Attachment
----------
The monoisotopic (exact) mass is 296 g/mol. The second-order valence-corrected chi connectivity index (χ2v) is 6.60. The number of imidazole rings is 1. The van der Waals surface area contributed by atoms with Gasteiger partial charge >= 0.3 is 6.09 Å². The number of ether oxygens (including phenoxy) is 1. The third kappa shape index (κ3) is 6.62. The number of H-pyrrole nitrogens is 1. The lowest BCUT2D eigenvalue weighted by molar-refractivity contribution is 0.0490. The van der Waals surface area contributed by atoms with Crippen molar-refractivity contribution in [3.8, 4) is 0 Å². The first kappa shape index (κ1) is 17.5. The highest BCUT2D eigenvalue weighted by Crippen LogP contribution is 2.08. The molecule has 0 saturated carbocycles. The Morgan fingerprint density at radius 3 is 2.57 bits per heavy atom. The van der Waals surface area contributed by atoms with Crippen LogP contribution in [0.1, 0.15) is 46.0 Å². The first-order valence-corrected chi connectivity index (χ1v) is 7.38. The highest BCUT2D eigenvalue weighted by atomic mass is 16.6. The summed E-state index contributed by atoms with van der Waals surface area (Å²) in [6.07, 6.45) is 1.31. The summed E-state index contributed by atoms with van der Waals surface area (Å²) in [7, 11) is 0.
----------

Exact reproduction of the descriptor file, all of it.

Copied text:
The monoisotopic (exact) mass is 296 g/mol. The second-order valence-corrected chi connectivity index (χ2v) is 6.60. The number of imidazole rings is 1. The van der Waals surface area contributed by atoms with Gasteiger partial charge >= 0.3 is 6.09 Å². The number of ether oxygens (including phenoxy) is 1. The third kappa shape index (κ3) is 6.62. The number of H-pyrrole nitrogens is 1. The lowest BCUT2D eigenvalue weighted by molar-refractivity contribution is 0.0490. The van der Waals surface area contributed by atoms with Crippen molar-refractivity contribution in [3.8, 4) is 0 Å². The first kappa shape index (κ1) is 17.5. The highest BCUT2D eigenvalue weighted by Crippen LogP contribution is 2.08. The molecule has 0 saturated carbocycles. The Morgan fingerprint density at radius 3 is 2.57 bits per heavy atom. The van der Waals surface area contributed by atoms with Crippen LogP contribution in [0.1, 0.15) is 46.0 Å². The first-order valence-corrected chi connectivity index (χ1v) is 7.38. The highest BCUT2D eigenvalue weighted by atomic mass is 16.6. The summed E-state index contributed by atoms with van der Waals surface area (Å²) in [6.07, 6.45) is 1.31. The summed E-state index contributed by atoms with van der Waals surface area (Å²) in [7, 11) is 0.